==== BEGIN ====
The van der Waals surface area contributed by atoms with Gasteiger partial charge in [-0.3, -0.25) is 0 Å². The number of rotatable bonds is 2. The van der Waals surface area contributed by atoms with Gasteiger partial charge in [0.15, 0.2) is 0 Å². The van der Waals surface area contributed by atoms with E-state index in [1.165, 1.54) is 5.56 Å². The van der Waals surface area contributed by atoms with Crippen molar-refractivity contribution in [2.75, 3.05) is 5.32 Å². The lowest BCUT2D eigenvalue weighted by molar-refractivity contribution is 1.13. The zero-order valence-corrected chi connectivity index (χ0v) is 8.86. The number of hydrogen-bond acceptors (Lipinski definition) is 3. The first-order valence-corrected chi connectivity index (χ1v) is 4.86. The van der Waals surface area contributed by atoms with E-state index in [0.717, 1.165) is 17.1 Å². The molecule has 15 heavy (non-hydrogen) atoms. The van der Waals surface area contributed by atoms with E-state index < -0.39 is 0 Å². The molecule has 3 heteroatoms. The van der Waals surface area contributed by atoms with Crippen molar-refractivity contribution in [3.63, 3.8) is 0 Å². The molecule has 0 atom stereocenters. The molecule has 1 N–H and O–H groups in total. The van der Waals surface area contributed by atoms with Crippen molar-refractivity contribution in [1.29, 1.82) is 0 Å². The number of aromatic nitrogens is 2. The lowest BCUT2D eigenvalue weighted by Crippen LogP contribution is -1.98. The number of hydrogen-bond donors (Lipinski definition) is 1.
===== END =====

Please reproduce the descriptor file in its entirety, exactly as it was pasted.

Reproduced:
The van der Waals surface area contributed by atoms with Gasteiger partial charge in [-0.3, -0.25) is 0 Å². The number of rotatable bonds is 2. The van der Waals surface area contributed by atoms with Gasteiger partial charge in [0.15, 0.2) is 0 Å². The van der Waals surface area contributed by atoms with E-state index in [1.165, 1.54) is 5.56 Å². The van der Waals surface area contributed by atoms with Crippen molar-refractivity contribution in [2.75, 3.05) is 5.32 Å². The lowest BCUT2D eigenvalue weighted by molar-refractivity contribution is 1.13. The zero-order valence-corrected chi connectivity index (χ0v) is 8.86. The number of hydrogen-bond acceptors (Lipinski definition) is 3. The first-order valence-corrected chi connectivity index (χ1v) is 4.86. The van der Waals surface area contributed by atoms with E-state index in [0.717, 1.165) is 17.1 Å². The molecule has 15 heavy (non-hydrogen) atoms. The van der Waals surface area contributed by atoms with E-state index < -0.39 is 0 Å². The molecule has 3 heteroatoms. The van der Waals surface area contributed by atoms with Crippen molar-refractivity contribution in [3.63, 3.8) is 0 Å². The molecule has 0 atom stereocenters. The molecule has 1 N–H and O–H groups in total. The van der Waals surface area contributed by atoms with Crippen molar-refractivity contribution in [1.29, 1.82) is 0 Å². The number of aromatic nitrogens is 2. The lowest BCUT2D eigenvalue weighted by Crippen LogP contribution is -1.98. The number of hydrogen-bond donors (Lipinski definition) is 1.